The Court of Appeal held that the existence of an actual liability of the insurer to a claimant had to be established to the satisfaction of the insurer or, failing that, the judge or arbitrator who had jurisdiction to decide such a dispute. Should such a settlement or judgment not be enough to persuade the insurer to pay, the insured must then prove that it was legally liable to indemnify the third party.

As Christopher Clarke LJ set out, “the insured must establish both a loss and a liability. The former will be established by a judgment against him or a settlement… but the latter may not”. Accordingly, the Court of Appeal upheld the judgment of Flaux J on this point.

Defence costs

In relation to the second issue on appeal, the Court set out the basic starting point on defence costs within non-marine liability insurance, namely that there is no automatic right to recover. Any entitlement to recover defence costs must, therefore, depend on a free-standing provision in an insurance policy.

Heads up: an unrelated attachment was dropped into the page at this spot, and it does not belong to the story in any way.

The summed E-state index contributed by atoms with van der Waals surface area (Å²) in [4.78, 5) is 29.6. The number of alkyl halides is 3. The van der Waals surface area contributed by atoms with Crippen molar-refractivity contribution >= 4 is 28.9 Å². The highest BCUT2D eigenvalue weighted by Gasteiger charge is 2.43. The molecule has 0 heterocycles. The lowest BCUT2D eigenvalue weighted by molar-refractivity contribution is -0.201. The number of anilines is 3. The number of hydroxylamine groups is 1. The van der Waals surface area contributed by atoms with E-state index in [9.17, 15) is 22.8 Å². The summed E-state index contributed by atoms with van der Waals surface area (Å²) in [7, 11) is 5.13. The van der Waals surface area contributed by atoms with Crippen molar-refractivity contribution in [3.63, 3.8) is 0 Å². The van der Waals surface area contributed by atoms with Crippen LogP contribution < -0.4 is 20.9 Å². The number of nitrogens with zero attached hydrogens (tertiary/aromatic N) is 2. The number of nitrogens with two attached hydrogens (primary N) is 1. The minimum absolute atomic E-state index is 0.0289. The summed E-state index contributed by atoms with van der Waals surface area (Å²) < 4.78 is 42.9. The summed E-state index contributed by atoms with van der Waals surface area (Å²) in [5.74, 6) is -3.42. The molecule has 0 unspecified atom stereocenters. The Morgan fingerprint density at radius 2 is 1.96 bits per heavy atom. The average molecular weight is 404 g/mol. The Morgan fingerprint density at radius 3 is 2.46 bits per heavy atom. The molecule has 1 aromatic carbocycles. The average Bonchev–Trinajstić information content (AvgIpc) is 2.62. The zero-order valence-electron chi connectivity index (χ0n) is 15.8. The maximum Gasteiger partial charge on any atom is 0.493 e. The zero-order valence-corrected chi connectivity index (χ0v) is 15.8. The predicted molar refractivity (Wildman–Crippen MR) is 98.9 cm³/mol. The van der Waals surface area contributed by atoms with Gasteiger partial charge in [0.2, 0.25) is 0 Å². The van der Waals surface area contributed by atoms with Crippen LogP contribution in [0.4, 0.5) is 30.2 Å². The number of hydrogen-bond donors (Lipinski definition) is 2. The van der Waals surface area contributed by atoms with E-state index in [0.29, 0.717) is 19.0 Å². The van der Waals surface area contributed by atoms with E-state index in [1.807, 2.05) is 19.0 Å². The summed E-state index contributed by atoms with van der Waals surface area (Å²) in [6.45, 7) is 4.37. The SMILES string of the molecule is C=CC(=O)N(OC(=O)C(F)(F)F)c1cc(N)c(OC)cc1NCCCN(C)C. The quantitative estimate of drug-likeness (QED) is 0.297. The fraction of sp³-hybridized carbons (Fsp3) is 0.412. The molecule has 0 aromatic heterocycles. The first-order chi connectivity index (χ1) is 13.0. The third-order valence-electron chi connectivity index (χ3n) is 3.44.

Whilst it was conceded that the parties clearly intended that the defence costs should be recoverable in some circumstances, an analysis of the policy revealed that there was no provision which stipulated that these costs would be payable on receipt of a “Claim”. It was, however, consistent with the policy’s language to treat the defence costs “as parasitical on the definition of Damages”. Accordingly, AZIC’s appeal on this point was also dismissed.

Comment

The principle that an insured must establish actual (not alleged) liability in order to be entitled to recover under a liability insurance, and that a settlement or judgment against it is not conclusive proof of actual liability, is (as put by the Court of Appeal) “potentially very inconvenient for insureds”.